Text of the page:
What’s the difference between pickled and fermented?
Zilber: Anyway you break it down, a pickled product is fermented. Now there’s two routes to picking — you can either do a quick pickle, which is making vinegar and then boiling your vinegar with a bit of salt and sugar and spices and then pouring that over your vegetables, or you can sour your vegetables into a pickle. Now the difference is there’s two different acids at play in there. With a quick pickle, a vinegar pickle, you’re using acetic acid. But with a sour pickle, you’re using lactic acid. So, a vinegar pickle, you have to first make the vinegar, and that is the sugars of fruits first transformed into alcohol by yeast and then another fermentation process happens. You have acetic acid bacteria, another ever present bacteria that is floating on dust in the air that will settle on an open bottle of wine and eventually sour it into vinegar. That gets poured over your vegetables, whether that’s carrots or radishes or cucumbers, and the PH drops so much so that its effectively preserved.
Lactic acid fermentation, the sour pickle, that’s the process I just described with sauerkraut, you’re getting it all to happen at once, you’re getting that bacteria to grow in and around the vegetable you’re looking to ferment, and it sours the brine, it sours the plant matter itself, and in one shot you have a pickle you can keep in your fridge for months.
Does fermentation always produce alcohol as a byproduct?
Zilber: No, it does not. There are many different types of fermentation, and some types of fermentation have nothing to do with alcohol at all. Now a biochemist might say, technically, that’s wrong because the very strict, textbook definition of fermentation is the transformation of glucose into ethanol in an enzymatic pathway by yeast. But, in the real world, in the much broader sense, as I said there’s all sorts of different metabolites or byproducts that you end up with in fermentation. Sometimes its sugar or MSG, the actual flavor of umami. Sometimes its alcohol. Other times it’s acids. So there’s a whole plate of different end products in the world of fermentation. And the more you understand it, the more you can kind of paint with these flavors and really tweak the world of food to your will.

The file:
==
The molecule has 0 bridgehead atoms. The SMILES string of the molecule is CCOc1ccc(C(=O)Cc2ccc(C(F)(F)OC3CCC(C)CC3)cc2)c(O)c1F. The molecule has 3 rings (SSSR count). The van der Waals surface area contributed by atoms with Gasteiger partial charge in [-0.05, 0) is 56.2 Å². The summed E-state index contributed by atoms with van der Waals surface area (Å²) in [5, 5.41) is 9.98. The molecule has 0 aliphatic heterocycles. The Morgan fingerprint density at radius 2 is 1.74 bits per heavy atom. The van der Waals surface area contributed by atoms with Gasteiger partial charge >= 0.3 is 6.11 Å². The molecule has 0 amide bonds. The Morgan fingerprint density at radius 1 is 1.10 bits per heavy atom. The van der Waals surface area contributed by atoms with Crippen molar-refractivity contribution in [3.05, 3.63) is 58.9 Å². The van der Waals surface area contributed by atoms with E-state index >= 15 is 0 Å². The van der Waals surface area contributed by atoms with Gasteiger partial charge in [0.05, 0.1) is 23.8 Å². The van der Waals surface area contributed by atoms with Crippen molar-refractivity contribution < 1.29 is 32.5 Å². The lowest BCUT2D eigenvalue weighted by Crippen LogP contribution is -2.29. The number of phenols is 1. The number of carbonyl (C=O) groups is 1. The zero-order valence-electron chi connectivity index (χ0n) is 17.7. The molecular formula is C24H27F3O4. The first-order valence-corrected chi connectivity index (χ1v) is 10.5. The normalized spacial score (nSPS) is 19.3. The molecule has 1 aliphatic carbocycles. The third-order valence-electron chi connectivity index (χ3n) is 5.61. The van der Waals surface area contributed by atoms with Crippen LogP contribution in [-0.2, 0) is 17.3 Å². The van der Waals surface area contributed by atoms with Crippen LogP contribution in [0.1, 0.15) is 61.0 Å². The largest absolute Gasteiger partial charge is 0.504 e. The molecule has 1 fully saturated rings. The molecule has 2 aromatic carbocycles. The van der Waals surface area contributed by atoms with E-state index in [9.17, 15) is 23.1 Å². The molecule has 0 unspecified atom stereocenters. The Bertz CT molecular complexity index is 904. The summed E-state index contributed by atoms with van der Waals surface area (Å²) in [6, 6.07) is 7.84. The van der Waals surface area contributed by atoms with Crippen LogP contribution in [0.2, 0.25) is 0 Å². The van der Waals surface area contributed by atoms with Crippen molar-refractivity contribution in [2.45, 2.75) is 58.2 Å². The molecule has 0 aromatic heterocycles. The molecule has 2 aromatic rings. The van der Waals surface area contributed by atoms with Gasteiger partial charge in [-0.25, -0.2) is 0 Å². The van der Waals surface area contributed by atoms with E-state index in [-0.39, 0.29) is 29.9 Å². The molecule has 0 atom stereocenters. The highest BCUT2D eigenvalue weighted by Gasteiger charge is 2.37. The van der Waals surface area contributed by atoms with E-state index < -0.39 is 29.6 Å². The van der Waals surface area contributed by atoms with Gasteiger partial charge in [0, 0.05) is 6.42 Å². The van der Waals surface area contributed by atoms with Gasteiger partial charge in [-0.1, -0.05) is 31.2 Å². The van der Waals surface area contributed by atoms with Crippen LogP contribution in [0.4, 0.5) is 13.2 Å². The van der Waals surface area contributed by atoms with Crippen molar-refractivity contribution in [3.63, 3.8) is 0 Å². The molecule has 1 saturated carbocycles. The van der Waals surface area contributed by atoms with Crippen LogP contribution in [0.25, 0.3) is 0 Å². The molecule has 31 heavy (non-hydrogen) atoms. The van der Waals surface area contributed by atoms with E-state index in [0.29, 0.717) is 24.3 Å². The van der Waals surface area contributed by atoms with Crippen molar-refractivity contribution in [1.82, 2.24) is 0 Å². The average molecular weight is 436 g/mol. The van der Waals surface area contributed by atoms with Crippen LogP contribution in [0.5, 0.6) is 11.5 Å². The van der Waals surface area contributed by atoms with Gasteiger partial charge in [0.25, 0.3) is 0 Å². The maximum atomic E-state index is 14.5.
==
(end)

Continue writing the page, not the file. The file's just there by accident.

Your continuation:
What are are your recommendations for someone getting into fermentation?
Zilber: For the novice, start with the things you like eating before you start making things you’ve never really had before, before you try and get into the first half into the process of making soy sauce, start with something you really like eating, if you love pickles on your hot dogs, make pickles for the first time. It’s really easy. It’s something you can do on your kitchen counter, you can watch it happen before your eyes. For a citizen scientist who wants to go a little deeper, I think it’s really fun to take like craft brewing and really try to understand the world of yeast, which there really are like tens of thousands of different varieties that all have these different flavor profiles.
And the coolest thing about fermenting at home, and really getting into it and getting really nerdy with it, is you almost get to taste places on earth in your own garage or in your own apartment. You can get yeasts from Belgium and taste a piece of history because these yeasts have been cultivated in the rafters of abbeys that Belgian monks are famed for making their beers in. So it is really cool to get very nerdy and go really deep and taste the whole Patheon of flavors that the microbial world produces. But that’s one of the funest parts about fermenting. Once you start making fermenter friends, people are just sharing culture and having a good time and you get to taste a little big or someplace else.